Other than that I'm fine. I did blood work today, see Phan on Thursday and have my monthly chemo Friday.

Tuesday, June 13, 2017

MMRF Webinar Series

The MMRF has a number of upcoming webinars, including one tomorrow June 14 on clinical advances in immunotherapy.


Follow this link to register.   http://eventcallregistration.com/reg/index.jsp?cid=70442t11pk



Wednesday, June 7, 2017

The Countdown Continues

I'm pondering pushing up my retirement date a week or two. I need to stick around to train my replacement who starts July 10, but after that I am free. I have been hugely tired lately. I get about 10 hours of sleep a night and it's not enough. Waking up in the morning is a real challenge. I'd be lying if I said it didn't have me wondering what's going on. I'm also on this weird slow weight gain. Granted I'm not working out much, but I watch what I eat. My labs all look good. My kidneys are better than ever. So I'm not sure what is up. It could be remnants of the ear/sinus infection.


I'm on monthly darzalex. Berenson wants to check my blood every couple of weeks because he's not sold on the once a month infusion. But our hands are tied. FDA says that is what we do and insurance will only pay for once a month.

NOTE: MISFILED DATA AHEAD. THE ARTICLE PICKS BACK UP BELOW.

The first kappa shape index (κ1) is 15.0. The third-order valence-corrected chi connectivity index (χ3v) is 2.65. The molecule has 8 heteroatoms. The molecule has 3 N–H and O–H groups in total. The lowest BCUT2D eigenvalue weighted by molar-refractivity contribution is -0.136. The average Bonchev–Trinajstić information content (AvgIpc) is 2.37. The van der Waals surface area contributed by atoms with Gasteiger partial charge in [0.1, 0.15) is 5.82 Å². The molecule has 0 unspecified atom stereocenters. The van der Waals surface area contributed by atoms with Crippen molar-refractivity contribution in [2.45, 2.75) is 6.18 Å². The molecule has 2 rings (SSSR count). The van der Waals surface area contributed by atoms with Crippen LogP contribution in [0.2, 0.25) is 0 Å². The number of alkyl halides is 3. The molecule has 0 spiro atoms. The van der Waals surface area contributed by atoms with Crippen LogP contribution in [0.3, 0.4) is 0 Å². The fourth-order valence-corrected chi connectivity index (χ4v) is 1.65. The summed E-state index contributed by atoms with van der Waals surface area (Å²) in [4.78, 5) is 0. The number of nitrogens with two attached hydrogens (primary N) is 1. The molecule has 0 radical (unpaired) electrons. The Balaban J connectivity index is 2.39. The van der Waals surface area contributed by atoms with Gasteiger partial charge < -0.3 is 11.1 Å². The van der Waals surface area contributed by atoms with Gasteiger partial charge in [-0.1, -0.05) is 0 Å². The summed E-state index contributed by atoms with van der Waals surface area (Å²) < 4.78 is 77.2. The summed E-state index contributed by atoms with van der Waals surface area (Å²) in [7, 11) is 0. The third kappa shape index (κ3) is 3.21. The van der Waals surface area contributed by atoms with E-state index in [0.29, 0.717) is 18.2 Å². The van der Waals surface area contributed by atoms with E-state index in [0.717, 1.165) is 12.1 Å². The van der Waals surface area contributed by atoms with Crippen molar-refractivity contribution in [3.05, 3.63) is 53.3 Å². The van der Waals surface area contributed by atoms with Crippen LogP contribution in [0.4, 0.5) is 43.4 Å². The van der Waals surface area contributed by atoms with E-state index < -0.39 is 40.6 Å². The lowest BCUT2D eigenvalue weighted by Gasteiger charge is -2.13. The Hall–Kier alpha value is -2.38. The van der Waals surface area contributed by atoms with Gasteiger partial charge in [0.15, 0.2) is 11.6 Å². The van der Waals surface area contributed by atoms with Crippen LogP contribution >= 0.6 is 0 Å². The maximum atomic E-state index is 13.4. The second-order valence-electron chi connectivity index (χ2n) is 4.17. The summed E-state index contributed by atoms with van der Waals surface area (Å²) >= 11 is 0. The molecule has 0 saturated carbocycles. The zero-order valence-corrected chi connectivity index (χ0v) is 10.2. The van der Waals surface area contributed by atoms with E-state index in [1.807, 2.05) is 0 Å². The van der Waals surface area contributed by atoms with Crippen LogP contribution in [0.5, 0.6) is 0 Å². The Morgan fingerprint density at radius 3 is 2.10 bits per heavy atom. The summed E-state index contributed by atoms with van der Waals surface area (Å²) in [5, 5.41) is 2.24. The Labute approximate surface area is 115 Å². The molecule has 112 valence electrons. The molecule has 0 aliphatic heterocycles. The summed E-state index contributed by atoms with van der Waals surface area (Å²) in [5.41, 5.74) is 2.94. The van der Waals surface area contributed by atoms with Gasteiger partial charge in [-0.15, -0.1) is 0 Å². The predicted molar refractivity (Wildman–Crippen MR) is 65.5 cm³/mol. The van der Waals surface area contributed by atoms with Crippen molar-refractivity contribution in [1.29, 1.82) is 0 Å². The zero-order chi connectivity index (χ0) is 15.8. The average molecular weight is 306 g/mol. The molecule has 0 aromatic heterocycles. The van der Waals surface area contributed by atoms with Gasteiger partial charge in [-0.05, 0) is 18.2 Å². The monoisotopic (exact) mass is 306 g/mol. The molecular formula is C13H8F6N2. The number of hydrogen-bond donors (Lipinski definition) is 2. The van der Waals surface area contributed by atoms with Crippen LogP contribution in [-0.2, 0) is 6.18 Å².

I'm seriously grumpy and on edge. Lately at work people tell me they're jealous or say it must be nice or that I'm lucky. In my mind, I'm thinking fuck off all of you, I have an incurable cancer, that's not lucky. Right now those thoughts are in my head, but I'm edging close to reminding people why I am retiring. That will certainly make for elevator awkwardness.

Friday, June 2, 2017

61 aka 6 years one month since diagnosis

Pulling away from the 5 year median survival.




Traffic Jam in my Head

I've been getting over an ear infection that had my right ear clogged for about two weeks. It totally impacted my hearing, short term fortunately. It's still not perfect but much better. But the clogged sensation has moved to my nose and partly into my throat. I'm not sick, just clogged and it's fricking annoying. I went to the ENT (ear nose and throat) a couple of weeks ago. We started with antibiotics. Didn't really help. Then they drained the right ear, which hurt like holy fucking hell. Hurt and they told me not to move while poking a hole in my ear drum. Never again.  Anyways, with the myeloma and my lowered immune system we always lean towards being over cautious. So I went back to the ENT this week and they did a scan of my head, to make sure it's not some raging sinus infection. It's not, it's just going to take time to clear up. We did discover I have a deviated septum, which might explain why I wake myself up with my own snoring. (side note, I am rapidly becoming old).  Anyhow, here is one of the scans of my noggin.







MMRF Webinar

Clinical advances in Immunotherapy in myeloma.




http://eventcallregistration.com/reg/index.jsp?cid=70442t11pk

Thursday, June 1, 2017

Webinar on State-Based Cancer Advocacy

The National Coalition for Cancer Survivorship has a webinar tomorrow (Tuesday Sept. 25) on how to get more involved in cancer policy in you...